Castles and Bridges: Interdisciplinary Research and its Role in Connecting Academic Disciplines - A Study in Law as an Autonomous Discipline and its relation to other Sciences
Alhajeri, Mashael A.
The classic classification of knowledge into disciplines is an old academic tradition that dates back to the times of ancient Greece. This taxonomy survived until the middle ages, and was well established during the renaissance. Its characteristics where defined with the development of social sciences and humanities, which evolved in the late nineteenth and twentieth centuries.
The driving force behind the constant change in the boundaries between the said disciplines is the dynamic and ever changing demands of the modern society which, due to its complex nature, constantly required higher levels of specialisation.
Within this context, it is noticed that law, as an autonomous discipline, is characterised with a distinct nature that occasionally defies classification. In this respect, it is worth the mention that legal academics, unlike their peers in other disciplines, are not ‘producers’ of knowledge, in that they do not conduct experiments, nor do they come up with information that was not previously unknown. Rather, they study the data that is available at the disposal of decision makers, analyse it, and then present their findings to judges, legislatures, and law students. It is in this connection that law’s need to interact with other disciplines is evident (particularly social sciences, such as economics, sociology, and political science), in order to better understand and revaluate these findings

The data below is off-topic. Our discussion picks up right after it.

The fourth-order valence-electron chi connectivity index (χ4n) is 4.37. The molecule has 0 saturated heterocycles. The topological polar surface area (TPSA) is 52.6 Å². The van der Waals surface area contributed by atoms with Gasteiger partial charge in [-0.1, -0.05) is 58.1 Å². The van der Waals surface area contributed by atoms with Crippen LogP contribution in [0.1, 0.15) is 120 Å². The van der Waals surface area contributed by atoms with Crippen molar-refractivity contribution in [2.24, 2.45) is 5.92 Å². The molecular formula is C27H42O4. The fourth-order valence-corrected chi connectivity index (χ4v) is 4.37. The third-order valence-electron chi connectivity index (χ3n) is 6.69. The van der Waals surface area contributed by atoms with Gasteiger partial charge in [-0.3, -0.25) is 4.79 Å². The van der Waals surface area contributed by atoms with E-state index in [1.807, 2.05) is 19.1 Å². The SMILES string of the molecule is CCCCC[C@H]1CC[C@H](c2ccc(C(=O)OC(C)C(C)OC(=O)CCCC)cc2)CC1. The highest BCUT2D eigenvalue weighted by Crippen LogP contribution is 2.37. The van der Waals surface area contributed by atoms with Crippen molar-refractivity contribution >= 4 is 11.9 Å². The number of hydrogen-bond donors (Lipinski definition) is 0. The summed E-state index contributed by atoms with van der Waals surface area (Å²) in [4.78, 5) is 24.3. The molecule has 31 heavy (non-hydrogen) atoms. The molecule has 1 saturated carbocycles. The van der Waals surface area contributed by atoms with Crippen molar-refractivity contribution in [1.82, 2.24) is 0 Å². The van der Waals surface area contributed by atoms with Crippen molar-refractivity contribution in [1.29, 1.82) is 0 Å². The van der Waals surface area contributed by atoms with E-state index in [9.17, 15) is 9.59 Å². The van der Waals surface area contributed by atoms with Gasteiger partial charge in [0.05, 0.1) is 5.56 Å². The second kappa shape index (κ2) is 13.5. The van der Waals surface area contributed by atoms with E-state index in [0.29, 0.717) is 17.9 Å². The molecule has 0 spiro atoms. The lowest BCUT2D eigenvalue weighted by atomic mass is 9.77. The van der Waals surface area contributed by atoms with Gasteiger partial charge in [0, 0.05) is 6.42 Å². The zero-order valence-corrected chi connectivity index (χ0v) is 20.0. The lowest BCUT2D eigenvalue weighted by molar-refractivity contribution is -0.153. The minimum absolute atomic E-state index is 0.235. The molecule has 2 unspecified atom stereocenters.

Thus, the present paper proposes to elucidate the prospect of studying the law from an external perspective that investigates its connections with other disciplines. It is a perspective that did not manifest itself until the seventies of the twentieth century, through the relatively ‘new’ method of research known as ‘Interdisciplinarity’.
The discussion aims to identify the fundamental features of the topic under investigation, some of which are: defining academic disciplines; proliferation of specializations; law as an autonomous discipline; defining interdisciplinarity; the emergence of interdisciplinary research; difficulties associated with interdisciplinarity; law and interdisciplinarity; and interdisciplinary legal research in Kuwait University School of Law.
- القانون،الدراسات البينية
Available at: http://works.bepress.com/mashael_alhajeri/3/